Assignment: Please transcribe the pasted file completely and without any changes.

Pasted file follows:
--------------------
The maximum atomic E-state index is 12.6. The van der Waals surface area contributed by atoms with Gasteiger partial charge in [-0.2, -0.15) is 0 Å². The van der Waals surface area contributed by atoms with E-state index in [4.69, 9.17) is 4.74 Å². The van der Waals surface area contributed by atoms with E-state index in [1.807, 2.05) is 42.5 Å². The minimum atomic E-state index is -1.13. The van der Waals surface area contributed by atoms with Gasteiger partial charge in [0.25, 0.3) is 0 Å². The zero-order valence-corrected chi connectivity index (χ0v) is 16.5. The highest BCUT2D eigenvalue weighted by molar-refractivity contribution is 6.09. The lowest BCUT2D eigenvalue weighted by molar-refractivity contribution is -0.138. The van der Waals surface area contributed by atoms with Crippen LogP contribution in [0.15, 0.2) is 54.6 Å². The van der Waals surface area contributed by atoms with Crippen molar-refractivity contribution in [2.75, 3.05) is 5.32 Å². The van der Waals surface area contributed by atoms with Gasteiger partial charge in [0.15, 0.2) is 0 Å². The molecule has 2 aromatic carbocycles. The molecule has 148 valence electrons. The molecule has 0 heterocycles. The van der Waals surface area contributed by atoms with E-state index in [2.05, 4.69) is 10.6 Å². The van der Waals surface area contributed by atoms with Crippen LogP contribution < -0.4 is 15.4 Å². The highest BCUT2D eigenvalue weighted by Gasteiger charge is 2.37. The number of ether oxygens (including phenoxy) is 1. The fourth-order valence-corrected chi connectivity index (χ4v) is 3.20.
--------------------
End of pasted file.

The maximum atomic E-state index is 12.6. The van der Waals surface area contributed by atoms with Gasteiger partial charge in [-0.2, -0.15) is 0 Å². The van der Waals surface area contributed by atoms with E-state index in [4.69, 9.17) is 4.74 Å². The van der Waals surface area contributed by atoms with E-state index in [1.807, 2.05) is 42.5 Å². The minimum atomic E-state index is -1.13. The van der Waals surface area contributed by atoms with Gasteiger partial charge in [0.25, 0.3) is 0 Å². The zero-order valence-corrected chi connectivity index (χ0v) is 16.5. The highest BCUT2D eigenvalue weighted by molar-refractivity contribution is 6.09. The lowest BCUT2D eigenvalue weighted by molar-refractivity contribution is -0.138. The van der Waals surface area contributed by atoms with Crippen LogP contribution in [0.15, 0.2) is 54.6 Å². The van der Waals surface area contributed by atoms with Crippen molar-refractivity contribution in [2.75, 3.05) is 5.32 Å². The van der Waals surface area contributed by atoms with Gasteiger partial charge in [0.15, 0.2) is 0 Å². The molecule has 2 aromatic carbocycles. The molecule has 148 valence electrons. The molecule has 0 heterocycles. The van der Waals surface area contributed by atoms with E-state index in [2.05, 4.69) is 10.6 Å². The van der Waals surface area contributed by atoms with Crippen LogP contribution < -0.4 is 15.4 Å². The highest BCUT2D eigenvalue weighted by Gasteiger charge is 2.37. The number of ether oxygens (including phenoxy) is 1. The fourth-order valence-corrected chi connectivity index (χ4v) is 3.20.